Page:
From delicious local food treats to artisan crafts and tourist souvenirs, the markets in Marrakech are a shoppers' delight. The sights, sounds, and smells as you wander through the narrow streets make this one of the must-do activities during your holiday to Marrakech. It's likely you'll come away with things you didn't even know you needed. Even if you don't part with any cash, the unique atmosphere of the souks means it's a heady experience you'll remember forever.
Exploring the markets in MarrakechThe market in Marrakech is actually made up of a series of different souks sprawling across the city. In each souk area, you'll find a variety of stalls and shops selling similar items. For example, if you want to buy some of the traditional Moroccan metal lanterns, you'll need to go to the Haddadine (metal workers) souk. For bags and belts, seek out the Cherratine (leatherworkers) souk. If you plan to take home a suitcase full of traditional Berber slippers (babouches), there's a souk for those too, the Smata souk.
Djemaa el FnaOne of the best places to start your visit to Marrakech market is the bustling Djemaa el Fna. The stalls filling this public square are open almost all day and night. Locals and tourists buzz around the streets from 6am, seeking out everything from vegetables to housewares. But at night the place really comes alive. The intoxicating aroma of spices and cooking hits your nostrils as you walk and gaze in wonder at colours and lights. You'll be serenaded by the beat of traditional Moroccan folk music, courtesy of local musicians. Join the crowds to gaze in awe as local street performers amaze and entertain. From Djemaa el Fna, head north through the winding alleyways of the souks. Each of the souks branches out from one another and it can be easy to get lost. Booking a guided tour of the markets in Marrakech will ensure you don't waste a moment of shopping time by having to keep consulting your map. If you have a specific souvenir you want to buy, your guide can help you find the best place to get it.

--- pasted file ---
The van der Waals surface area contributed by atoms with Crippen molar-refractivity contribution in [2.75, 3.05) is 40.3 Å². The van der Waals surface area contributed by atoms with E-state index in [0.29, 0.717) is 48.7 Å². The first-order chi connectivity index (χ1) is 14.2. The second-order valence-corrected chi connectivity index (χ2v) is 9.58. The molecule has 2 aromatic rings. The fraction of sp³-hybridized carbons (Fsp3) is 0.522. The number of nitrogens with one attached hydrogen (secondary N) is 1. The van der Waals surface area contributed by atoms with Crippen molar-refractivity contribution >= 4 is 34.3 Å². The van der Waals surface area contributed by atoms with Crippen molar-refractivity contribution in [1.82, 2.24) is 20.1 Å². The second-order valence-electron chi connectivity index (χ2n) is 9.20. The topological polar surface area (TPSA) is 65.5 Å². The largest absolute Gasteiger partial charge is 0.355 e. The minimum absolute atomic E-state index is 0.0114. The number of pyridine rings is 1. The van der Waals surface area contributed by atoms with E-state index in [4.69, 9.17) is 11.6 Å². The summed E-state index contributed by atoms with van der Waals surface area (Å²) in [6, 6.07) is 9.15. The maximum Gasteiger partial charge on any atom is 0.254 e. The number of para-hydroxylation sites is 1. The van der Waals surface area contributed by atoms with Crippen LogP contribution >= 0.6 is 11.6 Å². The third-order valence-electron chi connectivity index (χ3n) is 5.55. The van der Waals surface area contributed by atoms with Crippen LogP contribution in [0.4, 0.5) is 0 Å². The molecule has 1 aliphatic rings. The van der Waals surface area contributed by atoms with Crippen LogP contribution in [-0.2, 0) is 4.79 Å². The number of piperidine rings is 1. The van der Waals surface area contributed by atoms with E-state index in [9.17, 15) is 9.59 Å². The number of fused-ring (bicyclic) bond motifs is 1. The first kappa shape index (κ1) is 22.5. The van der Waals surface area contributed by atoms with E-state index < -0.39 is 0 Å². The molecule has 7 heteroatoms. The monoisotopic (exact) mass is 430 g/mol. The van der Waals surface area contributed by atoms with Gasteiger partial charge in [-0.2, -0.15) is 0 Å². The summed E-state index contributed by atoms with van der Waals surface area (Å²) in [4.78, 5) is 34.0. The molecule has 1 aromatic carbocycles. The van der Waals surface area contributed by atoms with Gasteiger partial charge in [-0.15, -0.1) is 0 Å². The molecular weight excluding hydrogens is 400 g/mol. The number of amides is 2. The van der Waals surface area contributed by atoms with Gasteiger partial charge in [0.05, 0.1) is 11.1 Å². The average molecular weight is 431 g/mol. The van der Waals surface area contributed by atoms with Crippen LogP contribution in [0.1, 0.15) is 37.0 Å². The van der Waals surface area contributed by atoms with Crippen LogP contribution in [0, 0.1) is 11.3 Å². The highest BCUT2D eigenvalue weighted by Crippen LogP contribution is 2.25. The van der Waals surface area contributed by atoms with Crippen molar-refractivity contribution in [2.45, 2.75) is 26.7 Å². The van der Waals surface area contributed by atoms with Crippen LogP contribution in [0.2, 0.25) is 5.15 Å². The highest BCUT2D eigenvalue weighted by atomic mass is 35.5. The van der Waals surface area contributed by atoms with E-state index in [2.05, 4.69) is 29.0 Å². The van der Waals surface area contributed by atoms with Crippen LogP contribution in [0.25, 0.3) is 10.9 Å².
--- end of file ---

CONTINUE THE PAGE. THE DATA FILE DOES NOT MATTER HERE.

Paying for items in the markets in MarrakechAlthough the markets are a real tourist destination, you'll find some great value purchases if you know where to look and how to haggle. The stallholders expect to strike a bargain with you, and if you refuse they could take this as an insult. You'll need to start with a price in mind that you think is fair for an item. The initial offer from the stall vendor is likely to be far too high so just laugh, but don't be put off. Take care not to offer a price that is too low for the quality of the work, as you wouldn't want to offend. It's also wise to make sure you have cash to hand to pay for your items. Using cash makes haggling easier, and very few stalls will accept credit cards unless you're purchasing a larger priced item, such as a carpet.